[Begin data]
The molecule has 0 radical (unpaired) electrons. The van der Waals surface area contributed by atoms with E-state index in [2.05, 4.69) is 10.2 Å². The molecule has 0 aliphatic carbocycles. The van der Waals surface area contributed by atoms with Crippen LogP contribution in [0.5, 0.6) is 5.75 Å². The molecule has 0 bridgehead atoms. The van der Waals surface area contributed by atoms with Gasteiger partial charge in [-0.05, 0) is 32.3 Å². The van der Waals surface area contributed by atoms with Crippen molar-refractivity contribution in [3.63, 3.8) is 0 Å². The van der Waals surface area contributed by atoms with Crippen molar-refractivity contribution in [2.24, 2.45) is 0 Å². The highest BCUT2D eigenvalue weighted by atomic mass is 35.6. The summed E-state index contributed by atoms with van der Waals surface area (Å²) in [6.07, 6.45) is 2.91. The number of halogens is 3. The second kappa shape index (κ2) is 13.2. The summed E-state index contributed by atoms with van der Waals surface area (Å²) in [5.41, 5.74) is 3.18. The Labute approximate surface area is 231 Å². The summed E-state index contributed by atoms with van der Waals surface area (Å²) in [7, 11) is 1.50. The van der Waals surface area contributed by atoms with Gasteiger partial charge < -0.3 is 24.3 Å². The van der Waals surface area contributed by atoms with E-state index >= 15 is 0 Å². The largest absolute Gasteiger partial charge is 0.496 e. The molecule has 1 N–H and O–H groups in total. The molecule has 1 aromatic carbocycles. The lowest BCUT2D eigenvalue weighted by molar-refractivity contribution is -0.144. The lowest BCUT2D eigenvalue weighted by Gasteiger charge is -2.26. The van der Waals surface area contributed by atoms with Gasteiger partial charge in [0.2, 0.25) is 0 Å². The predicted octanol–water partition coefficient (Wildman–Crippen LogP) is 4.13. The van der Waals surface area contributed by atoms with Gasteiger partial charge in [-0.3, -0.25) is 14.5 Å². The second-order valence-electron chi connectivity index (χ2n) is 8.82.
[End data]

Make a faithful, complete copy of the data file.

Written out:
The molecule has 0 radical (unpaired) electrons. The van der Waals surface area contributed by atoms with E-state index in [2.05, 4.69) is 10.2 Å². The molecule has 0 aliphatic carbocycles. The van der Waals surface area contributed by atoms with Crippen LogP contribution in [0.5, 0.6) is 5.75 Å². The molecule has 0 bridgehead atoms. The van der Waals surface area contributed by atoms with Gasteiger partial charge in [-0.05, 0) is 32.3 Å². The van der Waals surface area contributed by atoms with Crippen molar-refractivity contribution in [3.63, 3.8) is 0 Å². The van der Waals surface area contributed by atoms with Crippen molar-refractivity contribution in [2.24, 2.45) is 0 Å². The highest BCUT2D eigenvalue weighted by atomic mass is 35.6. The summed E-state index contributed by atoms with van der Waals surface area (Å²) in [6.07, 6.45) is 2.91. The number of halogens is 3. The second kappa shape index (κ2) is 13.2. The summed E-state index contributed by atoms with van der Waals surface area (Å²) in [5.41, 5.74) is 3.18. The Labute approximate surface area is 231 Å². The summed E-state index contributed by atoms with van der Waals surface area (Å²) in [7, 11) is 1.50. The van der Waals surface area contributed by atoms with Gasteiger partial charge < -0.3 is 24.3 Å². The van der Waals surface area contributed by atoms with E-state index >= 15 is 0 Å². The largest absolute Gasteiger partial charge is 0.496 e. The molecule has 1 N–H and O–H groups in total. The molecule has 1 aromatic carbocycles. The lowest BCUT2D eigenvalue weighted by molar-refractivity contribution is -0.144. The lowest BCUT2D eigenvalue weighted by Gasteiger charge is -2.26. The van der Waals surface area contributed by atoms with Gasteiger partial charge in [0.2, 0.25) is 0 Å². The predicted octanol–water partition coefficient (Wildman–Crippen LogP) is 4.13. The van der Waals surface area contributed by atoms with Gasteiger partial charge in [-0.3, -0.25) is 14.5 Å². The second-order valence-electron chi connectivity index (χ2n) is 8.82.